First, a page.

Let me start this by saying that I’ve never played the original versions of Spyro 2 or 3. If you read my first Spyro post you might recall that I was curious about how much the nostalgic nature of the original Spyro game played into my overall enjoyment. A week later and another 100% completion under my belt, I’m proud to announce that the nostalgia played only a minor role. I genuinely enjoyed this game.
I took a small reprieve from the series upon the completion of the first game. This was due in part to combat the feeling of burn out, but also because I spent a great deal of my time traveling over the holiday. However, thanks to amazing preplanning on my behalf I was able to enjoy the game away from home thanks to remote play.
Spyro 2: Ripto’s Rage is wholly delightful. The design of each level is extraordinary, the characters and their personalities are charming and not overbearing, and the challenge along the road to one hundred percent completion is tough but fair. I found myself bewildered on multiple occasions regarding how to overcome a specific challenge.
The original Spyro game toyed around with some ideas such as the supercharge challenges in Tree Tops and Haunted Towers, but these were more along the lines of what I’d call “secrets” or “Easter eggs.” Ripto’s Rage took these ideas and made them full-blown implementations of the gameplay. Each level had a different set of challenges, with each accompanied by a difficulty rating out of five. Some of my favorites involved running around a tight track, full of jumps and cornering that felt like I was driving a fully loaded semi-truck on an F1 racetrack. Fracture Hills tested my patience with its supercharge challenge, but the payoff of mastering the course felt incredible. You are rewarded with an Orb for completing these challenges, and 40 are required in total to face off against Ripto. Since I was collecting every orb that I could before progressing, I had no problem unlocking everything as I went through the game.
One thing I didn’t particularly care for in Ripto’s Rage is the backtracking. In Spyro the Dragon you could walk into a level with full confidence that you’d be able to complete each level in totality before leaving. Spyro 2 dismisses this concept from the very beginning. The first level of the game, Glimmer, features an area that requires you to know the “climb” ability, which you wouldn’t have the opportunity to purchase until you move on to the second world. This is a minor frustration, and it left me feeling unenthusiastic about leaving “no stone unturned” in every level knowing full well that I would have to come back at some point. Fortunately, not all levels required the use of these abilities, so I was still able to knock out quite a bit during my initial visit before returning to the world later.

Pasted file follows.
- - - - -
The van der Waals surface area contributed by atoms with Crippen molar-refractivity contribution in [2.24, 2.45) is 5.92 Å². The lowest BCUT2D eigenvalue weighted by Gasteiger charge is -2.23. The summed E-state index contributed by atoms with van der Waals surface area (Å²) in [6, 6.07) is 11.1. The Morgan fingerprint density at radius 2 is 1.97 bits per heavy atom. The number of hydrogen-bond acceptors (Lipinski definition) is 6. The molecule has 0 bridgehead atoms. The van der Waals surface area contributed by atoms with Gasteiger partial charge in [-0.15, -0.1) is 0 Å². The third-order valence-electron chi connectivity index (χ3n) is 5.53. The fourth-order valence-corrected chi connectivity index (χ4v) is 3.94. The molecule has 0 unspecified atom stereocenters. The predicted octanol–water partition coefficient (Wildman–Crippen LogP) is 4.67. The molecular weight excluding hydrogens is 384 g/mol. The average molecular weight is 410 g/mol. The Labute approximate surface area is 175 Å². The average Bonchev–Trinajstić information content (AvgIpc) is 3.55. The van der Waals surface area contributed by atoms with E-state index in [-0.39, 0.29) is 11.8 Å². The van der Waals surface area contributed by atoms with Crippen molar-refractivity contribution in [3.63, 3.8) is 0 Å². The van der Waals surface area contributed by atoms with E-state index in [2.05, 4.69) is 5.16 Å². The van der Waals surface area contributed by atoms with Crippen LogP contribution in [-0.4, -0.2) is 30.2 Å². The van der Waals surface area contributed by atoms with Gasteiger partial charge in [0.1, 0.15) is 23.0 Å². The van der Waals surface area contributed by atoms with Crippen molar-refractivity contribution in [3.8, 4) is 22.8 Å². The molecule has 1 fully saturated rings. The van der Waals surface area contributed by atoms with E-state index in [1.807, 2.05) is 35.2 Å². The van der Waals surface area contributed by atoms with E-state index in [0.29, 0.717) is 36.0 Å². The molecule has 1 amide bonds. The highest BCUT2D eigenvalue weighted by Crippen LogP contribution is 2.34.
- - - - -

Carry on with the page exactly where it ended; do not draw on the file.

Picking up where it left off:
The music in this game is just as mesmerizing as the first if night slightly better. Each level features a track that’s full of life and matches the level’s thematic design while staying true to the larger Spyro formula. I’m simply addicted to the sounds of each song.
The boss fights in Ripto’s Rage felt weightier in comparison to its predecessor. Gulp was particularly vexatious but once you learned his patterns and put some thought behind your attacking strategy he can be dispatched with relative ease. The other fights in the game are less enjoyable, but were still unique enough to leave a lasting impression on me. Ripto’s fight was slightly disappointing, but this might be attributed to the fact that I’d become extremely adept at flying Spyro thanks to the wealth of “Speedway” courses that I’d mastered throughout two games. I could see how people who passed over the optional unlimited flight levels might be unfamiliar with Spyro’s handling near the end of this final brawl.
Overall, I’m pleased with the efforts and creativity that the developers put forth in the second game. I’ve already played a good amount of the third game and I can tell that the implementation of new ideas did not stop with Ripto’s Rage. My fingers are crossed for a revitalized version of this series by Toys for Bob. I’d play at least 10 more Spyro games before getting bored.
Oh yeah, I forgot to mention. You can swim in this game. Don’t get too excited.